It’s worth remembering that electrical goods use a different power supply in the U.S. The U.S. power supplies are 110-120v @ 60Hz – half the voltage of the power supply in the UK, although many appliances operate at both voltages.
Our moving abroad packing tips can help offer advice when it comes to packing for your international house move.
Childhood mementos are another tricky aspect of packing up your belongings and moving to the U.S. If you have any relatives or close friends that are going to remain in the UK you may consider asking if they have any space to store such treasured items for you until you’re settled or you return.
Try not to take bulky photo albums; pack your photo collection into a single photo box or you could even share some of the pictures with friends and family who may appreciate the memories themselves.
Alternatively, your international removals company may have the facility to store items and beloved mementos you don’t decide to take, saving you unnecessary hassle.
Books and DVDs
You may have an extensive book and DVD collection to sort out. Books are unfortunately some of the heaviest items you are likely to pack and therefore you may have to make the decision to sell your collection at car boot sales or give them to charity shops in order to send them to a good home. The U.S. has plenty of used books stores ideal for restarting lost collections.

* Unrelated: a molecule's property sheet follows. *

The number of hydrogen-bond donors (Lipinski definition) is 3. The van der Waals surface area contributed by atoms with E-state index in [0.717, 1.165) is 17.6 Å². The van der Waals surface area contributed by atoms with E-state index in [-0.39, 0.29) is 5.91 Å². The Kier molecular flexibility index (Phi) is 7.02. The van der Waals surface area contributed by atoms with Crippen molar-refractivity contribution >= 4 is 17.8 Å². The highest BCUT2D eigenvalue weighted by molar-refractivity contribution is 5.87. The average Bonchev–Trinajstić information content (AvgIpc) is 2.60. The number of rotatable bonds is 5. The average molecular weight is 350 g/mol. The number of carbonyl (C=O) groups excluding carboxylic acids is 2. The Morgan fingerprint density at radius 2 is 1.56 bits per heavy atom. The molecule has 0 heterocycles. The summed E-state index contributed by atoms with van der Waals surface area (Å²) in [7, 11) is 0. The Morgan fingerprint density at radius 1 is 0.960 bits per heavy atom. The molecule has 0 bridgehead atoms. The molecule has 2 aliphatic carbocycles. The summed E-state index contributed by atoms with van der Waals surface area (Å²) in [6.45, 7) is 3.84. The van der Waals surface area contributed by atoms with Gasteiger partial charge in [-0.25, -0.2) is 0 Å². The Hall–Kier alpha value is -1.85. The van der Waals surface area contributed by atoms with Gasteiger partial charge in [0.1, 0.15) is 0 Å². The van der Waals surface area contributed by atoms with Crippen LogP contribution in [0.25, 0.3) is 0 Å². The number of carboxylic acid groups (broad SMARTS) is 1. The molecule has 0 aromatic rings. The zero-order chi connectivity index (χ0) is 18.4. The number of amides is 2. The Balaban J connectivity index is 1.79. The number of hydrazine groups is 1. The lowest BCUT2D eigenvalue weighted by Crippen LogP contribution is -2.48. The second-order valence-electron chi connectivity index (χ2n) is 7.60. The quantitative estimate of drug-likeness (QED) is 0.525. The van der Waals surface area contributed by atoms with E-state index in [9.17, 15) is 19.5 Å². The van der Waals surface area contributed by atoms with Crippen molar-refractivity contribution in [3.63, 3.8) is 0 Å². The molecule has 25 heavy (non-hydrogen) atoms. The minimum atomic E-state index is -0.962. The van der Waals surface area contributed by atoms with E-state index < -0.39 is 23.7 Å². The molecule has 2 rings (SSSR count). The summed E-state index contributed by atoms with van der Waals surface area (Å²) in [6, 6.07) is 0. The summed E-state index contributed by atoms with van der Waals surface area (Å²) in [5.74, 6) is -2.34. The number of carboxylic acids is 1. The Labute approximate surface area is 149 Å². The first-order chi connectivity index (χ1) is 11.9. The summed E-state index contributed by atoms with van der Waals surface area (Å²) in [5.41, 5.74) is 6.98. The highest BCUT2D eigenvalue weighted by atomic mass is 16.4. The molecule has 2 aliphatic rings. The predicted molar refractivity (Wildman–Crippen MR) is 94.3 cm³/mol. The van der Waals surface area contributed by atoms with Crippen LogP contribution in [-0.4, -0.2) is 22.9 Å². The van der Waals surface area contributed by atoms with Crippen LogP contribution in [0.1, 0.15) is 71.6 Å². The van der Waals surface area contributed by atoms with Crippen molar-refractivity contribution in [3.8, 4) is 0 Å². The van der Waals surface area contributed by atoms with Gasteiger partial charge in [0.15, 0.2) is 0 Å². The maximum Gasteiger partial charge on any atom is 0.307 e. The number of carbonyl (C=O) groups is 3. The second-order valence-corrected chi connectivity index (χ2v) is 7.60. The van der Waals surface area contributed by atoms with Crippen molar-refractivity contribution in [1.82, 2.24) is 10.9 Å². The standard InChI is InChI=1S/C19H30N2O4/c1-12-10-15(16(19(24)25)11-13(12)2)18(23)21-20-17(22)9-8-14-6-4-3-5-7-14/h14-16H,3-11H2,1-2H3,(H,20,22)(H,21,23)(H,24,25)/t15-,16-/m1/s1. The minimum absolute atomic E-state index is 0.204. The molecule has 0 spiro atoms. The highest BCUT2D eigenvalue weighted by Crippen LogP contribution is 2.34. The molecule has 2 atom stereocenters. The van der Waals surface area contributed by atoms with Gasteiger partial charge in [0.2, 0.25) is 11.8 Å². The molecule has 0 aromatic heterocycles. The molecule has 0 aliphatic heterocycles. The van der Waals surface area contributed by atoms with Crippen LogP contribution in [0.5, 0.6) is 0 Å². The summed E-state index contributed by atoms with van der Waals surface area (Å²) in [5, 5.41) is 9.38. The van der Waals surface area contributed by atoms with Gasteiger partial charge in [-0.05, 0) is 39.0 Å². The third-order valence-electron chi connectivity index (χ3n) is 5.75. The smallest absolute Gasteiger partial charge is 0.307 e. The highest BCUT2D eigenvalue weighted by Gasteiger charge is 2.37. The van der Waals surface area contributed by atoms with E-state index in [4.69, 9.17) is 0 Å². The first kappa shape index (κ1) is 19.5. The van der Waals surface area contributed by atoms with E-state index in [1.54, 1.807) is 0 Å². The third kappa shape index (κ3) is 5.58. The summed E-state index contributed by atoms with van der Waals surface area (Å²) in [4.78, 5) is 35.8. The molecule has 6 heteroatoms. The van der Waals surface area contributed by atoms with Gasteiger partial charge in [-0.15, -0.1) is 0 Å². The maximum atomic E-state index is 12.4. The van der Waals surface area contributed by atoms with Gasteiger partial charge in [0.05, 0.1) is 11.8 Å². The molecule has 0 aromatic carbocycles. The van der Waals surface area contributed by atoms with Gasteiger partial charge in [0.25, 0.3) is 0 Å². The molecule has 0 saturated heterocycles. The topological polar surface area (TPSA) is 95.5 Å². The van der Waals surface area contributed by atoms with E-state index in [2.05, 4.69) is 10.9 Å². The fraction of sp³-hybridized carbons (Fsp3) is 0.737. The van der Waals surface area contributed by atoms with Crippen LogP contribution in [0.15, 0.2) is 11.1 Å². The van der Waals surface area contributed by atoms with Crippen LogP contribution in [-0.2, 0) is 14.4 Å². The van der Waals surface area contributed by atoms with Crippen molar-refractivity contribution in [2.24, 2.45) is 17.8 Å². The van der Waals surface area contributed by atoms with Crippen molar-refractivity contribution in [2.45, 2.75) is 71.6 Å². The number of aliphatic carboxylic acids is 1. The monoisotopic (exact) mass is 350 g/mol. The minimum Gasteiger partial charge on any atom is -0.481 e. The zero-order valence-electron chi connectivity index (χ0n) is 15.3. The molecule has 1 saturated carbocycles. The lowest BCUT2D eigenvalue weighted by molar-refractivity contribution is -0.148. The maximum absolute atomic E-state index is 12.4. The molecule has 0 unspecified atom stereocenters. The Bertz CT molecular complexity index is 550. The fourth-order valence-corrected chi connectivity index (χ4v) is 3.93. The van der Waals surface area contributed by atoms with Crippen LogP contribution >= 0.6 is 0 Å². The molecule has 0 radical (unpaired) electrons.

DVDs pose a different issue as U.S. and UK region DVD players differ. If you don’t want to lose your DVDs you can always purchase a multi-regional player.
Avoid the temptation of purchasing new material items you’ve envisioned in your new home in the U.S. as they will simply increase your removal costs from the outset.
Be sure to focus on packing the necessities you’ll require from day one. If you have essentials you will need sooner than your books and DVDs, for instance, you could liaise with your international removal company who can offer an airfreight shipment which will arrive much faster than your container or groupage.
There are several ways you can have your possessions transported, depending on the volume/weight of the goods, the speed of delivery, your route and of course, your budget.
The majority of large household shipments travel by sea. They are packed to prevent damage during transit, then loaded into their very own sealed 20 foot or 40 foot steel shipping container and delivered directly to port ready for shipment.
Both containers and groupage are often packed on-site. Containers are usually loaded at home, while items to be shipped in groupage – the merging of many small shipments within a single container – are stored for consolidation with loading at your removal company’s depot.